Genitourinary Clinical Case Essay

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Genitourinary Clinical Case Essay

Genitourinary Clinical Case Essay

Patient Initials: N/A (a 28-year-old woman)

Subjective Data: Frequent and burning pain during urination (during the last two days), increased lower abdominal and vaginal discharge (during the last week).

Chief Complaint: “a 2-day history of frequency, burning, and pain upon urination”.

History of Present Illness: An unprotected intercourse with a former boyfriend results in severe lower abdominal pain and brown foul-smelling discharge and urinary symptoms of UTIs.

PMH/Medical/Surgical History: Recurrent UTIs (three times in this year), gonorrhea (twice), Chlamydia (once), G4:P3. Medication: Trimethoprim/Sulfamethoxazole (past) and no current medication. Surgery: tubal ligation (two years ago).Genitourinary Clinical Case Essay

 Significant Family History: Single. Sex with multiple male partners. At this moment, the patient lives with 3 children and a new boyfriend.

Social History: no smoking, alcohol, and drug use

Review of Symptoms:

General: the patient is in moderate distress; Integumentary: n/a; Head, Eyes, and ENT: within normal limits; Cardiovascular: Regular rate and rhythm; Respiratory: n/a; Gastrointestinal: soft, tender, with increased suprapubic tenderness; Genitourinary: cervical motion tenderness, adnexal tenderness, foul-smelling vaginal drainage; Musculoskeletal: within normal limits; Neurological: within normal limits; Endocrine: n/a; Hematologic: n/a; Psychologic: n/a.

Objective Data:

Vital Signs: BP – 100/80; P 80; R 16; T 99.7; Wt. 120; Ht. 50; BMI: 23.4 (normal).Genitourinary Clinical Case Essay

Physical Assessment Findings:


Lymph Nodes: n/a

Carotids: n/a

Lungs: clear

Heart: normal

Abdomen: soft, tender, with increased suprapubic tenderness

Genital/Pelvic: cervical motion tenderness, adnexal tenderness, foul-smelling vaginal drainage

Rectum: WNL

Extremities/Pulses: WNL

Neurologic: WNL

Laboratory and Diagnostic Test Results:

LKC Differential: Neutrophils: 68% (higher than normal), bands: 7% (higher than normal), lymphs: 13% (lower than normal), monos: 8% (normal), EOS: 2% (normal);

Urine: straw colored (it is a healthy color); sp gr: 1.015 (normal value), pH: 8.0 (normal value); protein: negative (normal), glucose: negative (normal); ketones: negative (normal), bacteria: many (the presence of some bacteria in the body is abnormal); lkcs: 10-15 (abnormal as it is higher than a normal level); RBC: 0-1 (a normal value).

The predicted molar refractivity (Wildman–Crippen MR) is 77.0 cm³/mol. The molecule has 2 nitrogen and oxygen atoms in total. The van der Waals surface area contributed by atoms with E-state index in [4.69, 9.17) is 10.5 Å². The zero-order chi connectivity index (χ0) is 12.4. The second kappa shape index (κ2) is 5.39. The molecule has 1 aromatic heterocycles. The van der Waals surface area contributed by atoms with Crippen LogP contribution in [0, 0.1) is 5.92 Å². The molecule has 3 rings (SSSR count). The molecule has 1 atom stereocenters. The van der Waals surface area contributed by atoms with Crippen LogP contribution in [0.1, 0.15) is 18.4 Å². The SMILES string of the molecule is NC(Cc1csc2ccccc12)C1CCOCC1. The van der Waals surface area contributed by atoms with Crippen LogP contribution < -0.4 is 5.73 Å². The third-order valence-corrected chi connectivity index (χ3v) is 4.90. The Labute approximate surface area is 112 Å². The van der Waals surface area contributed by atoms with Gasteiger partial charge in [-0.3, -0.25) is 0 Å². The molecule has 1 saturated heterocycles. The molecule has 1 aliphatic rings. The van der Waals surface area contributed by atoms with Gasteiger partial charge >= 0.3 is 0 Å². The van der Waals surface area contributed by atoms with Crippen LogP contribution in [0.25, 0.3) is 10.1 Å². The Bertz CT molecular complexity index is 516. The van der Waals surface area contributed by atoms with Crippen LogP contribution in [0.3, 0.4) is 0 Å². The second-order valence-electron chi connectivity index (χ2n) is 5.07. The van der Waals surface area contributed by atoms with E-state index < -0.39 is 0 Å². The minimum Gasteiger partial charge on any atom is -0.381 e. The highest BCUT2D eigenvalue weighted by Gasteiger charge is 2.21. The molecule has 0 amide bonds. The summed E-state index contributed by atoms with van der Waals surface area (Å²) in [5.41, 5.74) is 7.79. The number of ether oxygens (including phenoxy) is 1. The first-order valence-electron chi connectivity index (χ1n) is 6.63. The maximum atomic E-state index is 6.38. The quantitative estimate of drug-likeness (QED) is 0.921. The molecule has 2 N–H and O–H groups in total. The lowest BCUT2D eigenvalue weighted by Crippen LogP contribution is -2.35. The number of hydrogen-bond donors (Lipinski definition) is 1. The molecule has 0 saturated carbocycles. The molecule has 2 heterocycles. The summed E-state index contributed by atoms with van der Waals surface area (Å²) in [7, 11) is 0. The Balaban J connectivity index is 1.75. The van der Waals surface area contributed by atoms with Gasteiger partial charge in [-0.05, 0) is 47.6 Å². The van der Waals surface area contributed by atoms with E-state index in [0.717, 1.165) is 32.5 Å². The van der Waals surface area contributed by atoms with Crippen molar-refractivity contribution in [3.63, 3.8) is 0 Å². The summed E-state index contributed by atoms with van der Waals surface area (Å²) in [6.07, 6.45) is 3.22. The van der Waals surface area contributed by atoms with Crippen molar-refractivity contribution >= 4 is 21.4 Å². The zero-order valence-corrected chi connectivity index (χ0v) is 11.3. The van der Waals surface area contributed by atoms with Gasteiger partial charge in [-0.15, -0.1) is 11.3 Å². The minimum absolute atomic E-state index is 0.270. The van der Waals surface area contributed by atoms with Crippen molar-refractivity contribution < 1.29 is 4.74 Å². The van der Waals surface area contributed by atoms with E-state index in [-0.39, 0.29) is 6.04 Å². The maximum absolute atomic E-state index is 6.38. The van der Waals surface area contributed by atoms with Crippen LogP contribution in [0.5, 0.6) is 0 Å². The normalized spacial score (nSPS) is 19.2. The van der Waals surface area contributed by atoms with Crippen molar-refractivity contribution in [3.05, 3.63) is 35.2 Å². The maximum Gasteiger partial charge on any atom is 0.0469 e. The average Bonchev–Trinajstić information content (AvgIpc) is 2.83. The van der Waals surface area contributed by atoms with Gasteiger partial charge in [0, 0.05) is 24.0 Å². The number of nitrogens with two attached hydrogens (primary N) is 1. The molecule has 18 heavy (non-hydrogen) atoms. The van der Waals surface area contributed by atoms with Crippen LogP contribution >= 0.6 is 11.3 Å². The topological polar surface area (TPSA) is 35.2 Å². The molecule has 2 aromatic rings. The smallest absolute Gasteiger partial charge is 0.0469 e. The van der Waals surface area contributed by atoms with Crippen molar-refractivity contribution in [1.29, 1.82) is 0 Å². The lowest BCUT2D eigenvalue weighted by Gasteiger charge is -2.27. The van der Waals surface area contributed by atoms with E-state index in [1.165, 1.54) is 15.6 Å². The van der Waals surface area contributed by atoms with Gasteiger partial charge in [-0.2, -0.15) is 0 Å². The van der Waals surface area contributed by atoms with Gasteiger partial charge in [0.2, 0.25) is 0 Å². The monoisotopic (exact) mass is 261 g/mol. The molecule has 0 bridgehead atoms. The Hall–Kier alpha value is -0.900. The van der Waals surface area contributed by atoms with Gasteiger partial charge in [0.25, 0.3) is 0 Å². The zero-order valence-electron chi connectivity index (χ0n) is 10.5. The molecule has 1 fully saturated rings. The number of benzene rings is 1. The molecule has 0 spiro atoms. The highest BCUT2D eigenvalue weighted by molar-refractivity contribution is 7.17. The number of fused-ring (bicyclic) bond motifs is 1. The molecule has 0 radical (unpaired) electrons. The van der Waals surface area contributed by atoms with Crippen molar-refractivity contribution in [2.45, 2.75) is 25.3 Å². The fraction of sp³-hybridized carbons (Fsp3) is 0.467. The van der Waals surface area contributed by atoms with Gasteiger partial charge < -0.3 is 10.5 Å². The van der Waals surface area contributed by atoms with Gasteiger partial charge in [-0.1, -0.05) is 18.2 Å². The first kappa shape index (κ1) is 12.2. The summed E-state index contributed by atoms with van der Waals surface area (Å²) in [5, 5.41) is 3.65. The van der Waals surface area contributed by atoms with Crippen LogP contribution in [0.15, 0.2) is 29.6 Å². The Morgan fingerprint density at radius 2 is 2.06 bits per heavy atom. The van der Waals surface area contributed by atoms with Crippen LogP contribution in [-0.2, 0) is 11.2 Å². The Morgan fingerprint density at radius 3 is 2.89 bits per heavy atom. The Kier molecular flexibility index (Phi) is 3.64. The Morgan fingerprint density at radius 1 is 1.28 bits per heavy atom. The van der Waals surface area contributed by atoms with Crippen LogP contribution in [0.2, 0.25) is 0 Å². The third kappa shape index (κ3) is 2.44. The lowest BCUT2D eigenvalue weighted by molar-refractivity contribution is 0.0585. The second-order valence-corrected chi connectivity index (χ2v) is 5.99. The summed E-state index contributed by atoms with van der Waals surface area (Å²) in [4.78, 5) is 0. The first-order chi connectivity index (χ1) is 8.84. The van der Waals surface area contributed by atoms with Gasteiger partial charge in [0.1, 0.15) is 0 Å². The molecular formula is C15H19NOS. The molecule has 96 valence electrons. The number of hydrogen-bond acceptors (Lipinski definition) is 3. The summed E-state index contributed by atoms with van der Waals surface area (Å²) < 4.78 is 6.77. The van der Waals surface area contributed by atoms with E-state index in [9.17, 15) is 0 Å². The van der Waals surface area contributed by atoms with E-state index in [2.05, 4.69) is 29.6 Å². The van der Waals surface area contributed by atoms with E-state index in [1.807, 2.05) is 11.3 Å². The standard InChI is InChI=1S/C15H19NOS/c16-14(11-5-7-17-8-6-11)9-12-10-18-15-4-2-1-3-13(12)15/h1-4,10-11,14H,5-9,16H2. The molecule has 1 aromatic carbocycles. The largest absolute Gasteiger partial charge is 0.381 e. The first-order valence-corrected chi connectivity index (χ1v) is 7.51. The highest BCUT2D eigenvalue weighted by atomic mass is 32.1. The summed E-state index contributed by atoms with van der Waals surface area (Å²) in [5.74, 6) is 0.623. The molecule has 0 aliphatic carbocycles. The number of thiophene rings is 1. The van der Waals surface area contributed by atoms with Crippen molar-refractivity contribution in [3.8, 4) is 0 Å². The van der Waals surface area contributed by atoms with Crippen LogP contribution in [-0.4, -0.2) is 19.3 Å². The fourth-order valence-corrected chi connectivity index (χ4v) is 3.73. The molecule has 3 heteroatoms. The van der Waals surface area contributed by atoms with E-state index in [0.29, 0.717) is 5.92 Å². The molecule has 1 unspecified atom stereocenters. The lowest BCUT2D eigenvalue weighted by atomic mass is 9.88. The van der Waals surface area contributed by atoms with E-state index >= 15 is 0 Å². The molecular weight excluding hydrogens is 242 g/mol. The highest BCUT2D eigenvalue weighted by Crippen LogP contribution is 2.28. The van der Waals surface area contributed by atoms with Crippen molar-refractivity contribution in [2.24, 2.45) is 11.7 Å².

Gram-negative rods (it is abnormal as it signalizes about the presence of bacteria in urine).

Vaginal discharge culture is generally abnormal because of the presence of several bacteria: gram-negative diplococci, Neisseria gonorrhea; sensitives pending; positive monoclonal AB (Chlamydia), KOH preparation; WET preparation; VDRL negative.Genitourinary Clinical Case Essay


Taking into consideration the results of the laboratory and diagnostic tests, physical examination, and personal complaints of the patient, several diagnoses can be given at this moment in the order of their possible priority:

Gonorrhea or gonococcal infection, unspecified (A54.9) – the presence of a specific bacterium in a urine culture;

Chlamydia or chlamydial infection, unspecified (A74.9) – the presence of a specific bacterium in a urine culture;

Female pelvic inflammatory disease, unspecified (N73.9) – the laboratory confirmation of cervical infection with the laboratory tests (Buttaro, Trybulski, Polgar-Bailey, & Sandberg-Cook, 2017);

Unspecified sexually transmitted disease (A64) – the patient suffers from dysuria, high temperature, and pain, and STIs may be one of the possible causes of this problem (Frobenius & Bogdan, 2015);

Urinary tract infection, site not specified (N39.0) – its possibility may be explained by frequent and painful urination, the past UTI history, and a negative vaginal discharge culture defined through the laboratory tests (Michels & Sands, 2015).Genitourinary Clinical Case Essay

Plan of Care:

Gonorrhea. This diagnosis can be proved through urine tests and a swab of an affected area. Antibiotics turn out to be one of the best and most effective treatment methods for this disease. Levofloxacin or ciprofloxacin can be offered (Buttaro et al., 2017). They are usually taken orally during 7-10 days but may be given in the form of an injection. Education for patients includes prevention of unsafe sex, the establishment of long-term relationships, and communication with a healthcare provider. Further counseling may be promoted through cooperation with a local therapist and a gynecologist.

Chlamydia. Similar to gonorrhea diagnostic tests, urine testing and swabbing is required. Taking such antibiotics as azithromycin (500 mg daily) or doxycycline (100 mg every 12 hours for ten days) is an appropriate treatment for patients (Buttaro et al., 2017). Regular urine tests and counseling with a gynecologist every three months are the example of patient education to cover the nature of the disease, its transmission, and risks.